Concluding his address, he said, “creating such clinics with difference, modeled on human clinics, providing wide range of plant health services at zero cost, shall symbolize quintessential ‘plant clinic/hospital’, empowering farmers to improve food security and plant doctors commanding same status and recognition as physicians in the society.

His mission is to popularize plant clinic globally, more so in Asia to boost food security, where ever-growing population pose serious threat to Food Security. It is in this context, he had earlier organized an Evening Session on Plant Health Clinic in 2008 in 9th ICPP2008 at Turin, Italy.
Dr Srivastava has been Director Planning & Head Plant Pathology at Haryana Agricultural University, retired a decade ago but continues to promote Technology transfer & more importantly Plant Clinic in augmenting food security. Currently he is offering online advice on establishment of plant clinics, diagnosis and remedial measures for various diseases and pests and delivering invited lectures on plant health, plant clinics, pragmatic control of plant diseases and allied issues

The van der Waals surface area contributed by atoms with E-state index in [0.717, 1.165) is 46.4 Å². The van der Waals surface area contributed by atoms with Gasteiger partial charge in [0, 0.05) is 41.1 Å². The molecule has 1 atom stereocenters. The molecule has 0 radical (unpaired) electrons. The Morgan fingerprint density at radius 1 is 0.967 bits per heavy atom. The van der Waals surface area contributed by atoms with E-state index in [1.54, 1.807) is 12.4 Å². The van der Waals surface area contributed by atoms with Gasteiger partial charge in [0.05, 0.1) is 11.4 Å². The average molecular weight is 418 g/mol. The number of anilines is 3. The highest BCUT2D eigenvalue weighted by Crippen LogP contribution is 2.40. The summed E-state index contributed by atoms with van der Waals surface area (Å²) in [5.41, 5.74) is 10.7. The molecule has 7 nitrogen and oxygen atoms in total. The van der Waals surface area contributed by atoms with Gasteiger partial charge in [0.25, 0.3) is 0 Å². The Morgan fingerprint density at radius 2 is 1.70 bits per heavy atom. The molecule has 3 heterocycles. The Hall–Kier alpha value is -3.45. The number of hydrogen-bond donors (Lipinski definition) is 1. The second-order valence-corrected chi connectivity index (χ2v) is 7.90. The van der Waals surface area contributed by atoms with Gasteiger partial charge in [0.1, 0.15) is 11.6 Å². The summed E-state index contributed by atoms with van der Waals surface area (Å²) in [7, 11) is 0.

Last Updated on Tuesday, 10 September 2013 04:52

International Working Group on Plant Health Clinic

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An International Working Group on Plant Health Clinic headed by Dr. M. P. Srivastava, Global Consultant on Plant Clinic, from India, as its Chairperson, and Dr. Eric Boa, Manager, Global Plant Clinic, UK as Co-Chairperson has been formed. The other members of the Group are: Dr. Melodie Putman (Oregon, USA), Dr. Naresh Mehta (Hisar, India), Dr. U. S. Singh (Pantnagar, India), Dr. Solveig Danielesen (Denmark), Dr. Mark Sabrouin (Ontario, Canada), Dr. Jim Stack (Kansas, USA), Dr. Pamela D. Roberts (Florida, USA), Dr. Krishna Mohan (Idaho, USA), Dr. Natalie Goldberg (La Cruces, USA).

The group may meet from time to time associating CABI to chalk out strategies to strengthen ‘Mission Plant Health Clinic’. 

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Last Updated on Tuesday, 18 November 2008 11:59

Plant Clinic – A technological marvel in plant disease control

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Presented by Dr. M. P. Srivastava, CCS Haryana Agricultural University, Hisar – 125 004, India